'Heathrow is my home': Meet one of the 100 homeless people who live at the airport
By Sue Reid
31st May 2008
With pink lipstick and freshly brushed hair, an attractive woman queues to buy a cup of coffee at a restaurant overlooking the departure hall of Britain's biggest and busiest airport.
It is just before 7am, and the passengers ahead of her at Costa will soon be rushing to catch their flights all over the world. Yet Eram Dar has no passport and no ticket. What's more, she isn't in a hurry to go anywhere.
Eram's home is Heathrow's Terminal One. Over the past year and a half, she has lived at the airport with all her possessions in a blue canvas bag.
Today, she plans to do a bit of window shopping at the airport's stores and, perhaps, buy a bowl of pasta for lunch. She often finds a discarded newspaper and reads it to while away the day.
As night falls, she will sleep on the floor between an American Express currency exchange booth and a Wall's ice-cream vending machine on a corridor that leads to Terminal One from the underground.
She says simply and in a middle-class English accent: 'Living at Heathrow is like being in a good hotel. It is warm, very clean and you don't get bothered. I think I'm very lucky to be here.
'I sleep in the same spot every night, if another person hasn't grabbed it first. Sometimes the airport passengers peer down at me as they walk by. The night cleaners mop and brush around me. I just close my eyes and put my scarf over my head to block them all out.'
Eram is one of an astonishing number of people who, it was revealed this week, live at Heathrow. It is a scenario reminiscent of Stephen Spielberg's film, The Terminal, which starred Tom Hanks as a stateless Eastern European tourist who sets up home at New York's JFK airport after his own country is erased from the map by war.
However, what is happening at Heathrow is not the stuff of Hollywood fiction. The fact is the homeless are flocking to British airports as never before.
Over the past three months, it has been discovered that 111 people are sleeping permanently at Heathrow, and the numbers are growing - 20 homeless are believed to be living at Gatwick and more are expected.
Airports are seen as warm, comfortable havens and safer than sleeping rough. Yet charity workers say the homeless have to play a 24-hour-a-day cat-and-mouse game to avoid detection by police and airport security and being thrown out onto the streets.
Peter Mansfield-Clark, a director of the charity Crawley Open House, based near Gatwick airport, explains: 'These people take a rucksack with them with a change of clothes. They use the toilet areas to wash or shave and make themselves look tidy.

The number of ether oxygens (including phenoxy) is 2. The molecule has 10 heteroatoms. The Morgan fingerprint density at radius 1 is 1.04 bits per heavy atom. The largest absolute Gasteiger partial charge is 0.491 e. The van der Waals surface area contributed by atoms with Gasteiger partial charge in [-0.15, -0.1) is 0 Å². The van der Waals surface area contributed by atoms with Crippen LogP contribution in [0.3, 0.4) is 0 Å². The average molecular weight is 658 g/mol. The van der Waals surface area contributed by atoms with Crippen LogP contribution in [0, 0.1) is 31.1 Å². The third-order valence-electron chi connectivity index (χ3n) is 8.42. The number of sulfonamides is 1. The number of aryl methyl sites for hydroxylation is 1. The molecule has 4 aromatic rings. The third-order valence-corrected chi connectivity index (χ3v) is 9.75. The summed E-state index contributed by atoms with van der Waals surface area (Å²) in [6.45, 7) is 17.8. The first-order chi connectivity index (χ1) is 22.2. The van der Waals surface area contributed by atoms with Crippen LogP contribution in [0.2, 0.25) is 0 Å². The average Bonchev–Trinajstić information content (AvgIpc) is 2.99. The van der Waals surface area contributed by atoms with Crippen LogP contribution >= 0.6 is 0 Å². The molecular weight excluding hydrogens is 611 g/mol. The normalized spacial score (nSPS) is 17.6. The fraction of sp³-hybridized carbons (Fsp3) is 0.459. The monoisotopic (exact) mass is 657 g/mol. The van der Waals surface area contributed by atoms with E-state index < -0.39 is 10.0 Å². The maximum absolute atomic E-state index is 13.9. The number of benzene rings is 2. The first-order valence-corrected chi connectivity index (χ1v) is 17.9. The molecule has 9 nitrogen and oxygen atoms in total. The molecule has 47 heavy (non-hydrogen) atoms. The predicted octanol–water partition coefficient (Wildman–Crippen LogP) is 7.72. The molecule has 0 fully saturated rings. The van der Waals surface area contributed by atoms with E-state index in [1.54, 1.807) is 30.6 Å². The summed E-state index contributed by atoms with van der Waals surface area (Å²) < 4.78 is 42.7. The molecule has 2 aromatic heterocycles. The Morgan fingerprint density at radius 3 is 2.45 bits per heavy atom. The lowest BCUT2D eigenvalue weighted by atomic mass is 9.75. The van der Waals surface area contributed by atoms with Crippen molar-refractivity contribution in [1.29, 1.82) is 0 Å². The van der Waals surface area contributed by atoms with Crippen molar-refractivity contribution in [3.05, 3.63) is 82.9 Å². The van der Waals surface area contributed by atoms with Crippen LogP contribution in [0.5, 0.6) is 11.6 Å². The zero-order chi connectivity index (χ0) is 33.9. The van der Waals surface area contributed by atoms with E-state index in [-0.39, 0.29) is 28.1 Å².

'They'll often be in travel gear, so they appear as if they're waiting to go off somewhere or have just come back. If you look the part, you've a chance of being able to sleep without anyone disturbing you.'
Some of the homeless deliberately put on floral shirts, as though they are about to fly to a holiday in the sun, to help escape suspicion.
Most also have a suitcase on wheels, which makes them fit in with the crowds. Some even pose as businessmen in suits, hiding behind newspapers if the security staff come their way, or lie on benches covered with a coat as if they are waiting for a delayed flight.
This week I spent two nights at Heathrow, after the London-based charity Broadway was brought in by the British Airport Authority to help the airport's homeless.
Howard Sinclair, chief executive of Broadway, told me: 'It's not as hard as living on the streets. That's why the homeless go there.'
One of them is Harben, a 51-year-old Indian who came to Britain 23 years ago. I met him as he was walking into the departure lounge of Terminal Two, about to settle down for the night.
He was wearing a thin cotton jacket and rain-soaked trousers. In his left hand was a white bag, containing a camel-coloured wool overcoat with a Harrods label inside. He says he found it under a bench at the airport a few weeks ago.
He lives at Heathrow by choice, and has done since his luck ran out six months ago after his marriage broke down, when he left the family home and struggled to keep his plumbing business going.
'When I found Heathrow, it was good news for me because, since my marriage broke up, I had nowhere else to go,' he says.
As darkness falls over Heathrow, and the last planes take to the skies, the airport goes quiet for the night. Harben creeps into his favourite place, behind the rows of sleeping passengers lying on benches in the Terminal Two lounge.
He lies on the floor, a few feet away from an internet cafe. He covers himself in the Harrods coat and begins to snore. But not for long.
Soon, a security man comes over and wakes him. Harben is marched to the door and pushed out into the rain.
'Now, don't come back again!' he is told brusquely. I follow him towards the central bus station, at the heart of Heathrow. There, he lies down on a wooden bench.
The bus terminal is noisy and drafty. It adjoins Terminals One, Two and Three and is always busy. Here, there are a dozen people asleep on benches. Some will be waiting for early morning buses home. Others are the homeless.